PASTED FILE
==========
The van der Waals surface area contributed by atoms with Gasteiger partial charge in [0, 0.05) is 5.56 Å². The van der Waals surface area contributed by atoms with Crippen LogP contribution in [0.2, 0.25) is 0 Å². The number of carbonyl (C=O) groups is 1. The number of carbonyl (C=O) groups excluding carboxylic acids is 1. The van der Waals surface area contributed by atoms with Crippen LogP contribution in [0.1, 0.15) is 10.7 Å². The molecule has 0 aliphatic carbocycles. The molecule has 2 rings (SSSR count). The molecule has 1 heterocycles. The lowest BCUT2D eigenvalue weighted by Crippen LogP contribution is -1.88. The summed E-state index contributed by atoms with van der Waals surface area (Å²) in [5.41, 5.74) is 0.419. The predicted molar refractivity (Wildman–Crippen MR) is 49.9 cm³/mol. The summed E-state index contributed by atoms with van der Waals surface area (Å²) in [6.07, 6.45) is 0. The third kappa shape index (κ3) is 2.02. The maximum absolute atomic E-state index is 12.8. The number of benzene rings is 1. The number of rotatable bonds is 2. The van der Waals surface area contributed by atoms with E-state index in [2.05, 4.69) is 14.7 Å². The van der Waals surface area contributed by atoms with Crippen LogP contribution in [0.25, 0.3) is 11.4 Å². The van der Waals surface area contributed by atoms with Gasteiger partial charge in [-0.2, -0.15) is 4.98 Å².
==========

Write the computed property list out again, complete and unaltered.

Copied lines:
The van der Waals surface area contributed by atoms with Gasteiger partial charge in [0, 0.05) is 5.56 Å². The van der Waals surface area contributed by atoms with Crippen LogP contribution in [0.2, 0.25) is 0 Å². The number of carbonyl (C=O) groups is 1. The number of carbonyl (C=O) groups excluding carboxylic acids is 1. The van der Waals surface area contributed by atoms with Crippen LogP contribution in [0.1, 0.15) is 10.7 Å². The molecule has 0 aliphatic carbocycles. The molecule has 2 rings (SSSR count). The molecule has 1 heterocycles. The lowest BCUT2D eigenvalue weighted by Crippen LogP contribution is -1.88. The summed E-state index contributed by atoms with van der Waals surface area (Å²) in [5.41, 5.74) is 0.419. The predicted molar refractivity (Wildman–Crippen MR) is 49.9 cm³/mol. The summed E-state index contributed by atoms with van der Waals surface area (Å²) in [6.07, 6.45) is 0. The third kappa shape index (κ3) is 2.02. The maximum absolute atomic E-state index is 12.8. The number of benzene rings is 1. The number of rotatable bonds is 2. The van der Waals surface area contributed by atoms with E-state index in [2.05, 4.69) is 14.7 Å². The van der Waals surface area contributed by atoms with Crippen LogP contribution in [0.25, 0.3) is 11.4 Å². The van der Waals surface area contributed by atoms with Gasteiger partial charge in [-0.2, -0.15) is 4.98 Å².